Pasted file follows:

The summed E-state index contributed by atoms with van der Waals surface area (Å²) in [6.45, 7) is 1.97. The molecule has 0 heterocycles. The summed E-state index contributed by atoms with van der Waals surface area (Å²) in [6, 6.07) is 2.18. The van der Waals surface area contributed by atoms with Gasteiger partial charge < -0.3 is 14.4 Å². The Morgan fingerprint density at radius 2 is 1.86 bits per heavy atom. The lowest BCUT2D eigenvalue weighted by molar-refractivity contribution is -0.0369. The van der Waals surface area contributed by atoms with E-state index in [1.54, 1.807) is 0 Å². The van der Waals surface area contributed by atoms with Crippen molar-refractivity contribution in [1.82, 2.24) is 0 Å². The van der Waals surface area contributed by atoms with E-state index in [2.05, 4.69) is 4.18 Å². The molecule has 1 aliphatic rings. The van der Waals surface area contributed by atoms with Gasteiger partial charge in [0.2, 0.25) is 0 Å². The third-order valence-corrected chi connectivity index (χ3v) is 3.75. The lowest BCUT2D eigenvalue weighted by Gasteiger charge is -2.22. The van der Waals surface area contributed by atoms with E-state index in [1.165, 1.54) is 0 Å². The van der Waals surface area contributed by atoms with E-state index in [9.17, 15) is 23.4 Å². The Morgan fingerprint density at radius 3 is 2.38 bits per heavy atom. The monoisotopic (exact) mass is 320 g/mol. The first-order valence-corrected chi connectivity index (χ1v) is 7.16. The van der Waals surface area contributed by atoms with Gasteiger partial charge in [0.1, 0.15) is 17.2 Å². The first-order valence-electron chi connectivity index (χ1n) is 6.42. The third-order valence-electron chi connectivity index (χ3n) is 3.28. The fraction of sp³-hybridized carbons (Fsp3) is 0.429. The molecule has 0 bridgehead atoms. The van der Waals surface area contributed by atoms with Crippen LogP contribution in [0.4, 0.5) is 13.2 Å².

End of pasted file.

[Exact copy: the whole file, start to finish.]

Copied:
The summed E-state index contributed by atoms with van der Waals surface area (Å²) in [6.45, 7) is 1.97. The molecule has 0 heterocycles. The summed E-state index contributed by atoms with van der Waals surface area (Å²) in [6, 6.07) is 2.18. The van der Waals surface area contributed by atoms with Gasteiger partial charge < -0.3 is 14.4 Å². The Morgan fingerprint density at radius 2 is 1.86 bits per heavy atom. The lowest BCUT2D eigenvalue weighted by molar-refractivity contribution is -0.0369. The van der Waals surface area contributed by atoms with E-state index in [1.54, 1.807) is 0 Å². The van der Waals surface area contributed by atoms with Crippen molar-refractivity contribution in [1.82, 2.24) is 0 Å². The van der Waals surface area contributed by atoms with E-state index in [2.05, 4.69) is 4.18 Å². The molecule has 1 aliphatic rings. The van der Waals surface area contributed by atoms with Gasteiger partial charge in [0.2, 0.25) is 0 Å². The third-order valence-corrected chi connectivity index (χ3v) is 3.75. The lowest BCUT2D eigenvalue weighted by Gasteiger charge is -2.22. The van der Waals surface area contributed by atoms with E-state index in [1.165, 1.54) is 0 Å². The van der Waals surface area contributed by atoms with E-state index in [9.17, 15) is 23.4 Å². The Morgan fingerprint density at radius 3 is 2.38 bits per heavy atom. The monoisotopic (exact) mass is 320 g/mol. The first-order valence-corrected chi connectivity index (χ1v) is 7.16. The van der Waals surface area contributed by atoms with Gasteiger partial charge in [0.1, 0.15) is 17.2 Å². The first-order valence-electron chi connectivity index (χ1n) is 6.42. The third-order valence-electron chi connectivity index (χ3n) is 3.28. The fraction of sp³-hybridized carbons (Fsp3) is 0.429. The molecule has 0 bridgehead atoms. The van der Waals surface area contributed by atoms with Crippen LogP contribution in [0.4, 0.5) is 13.2 Å².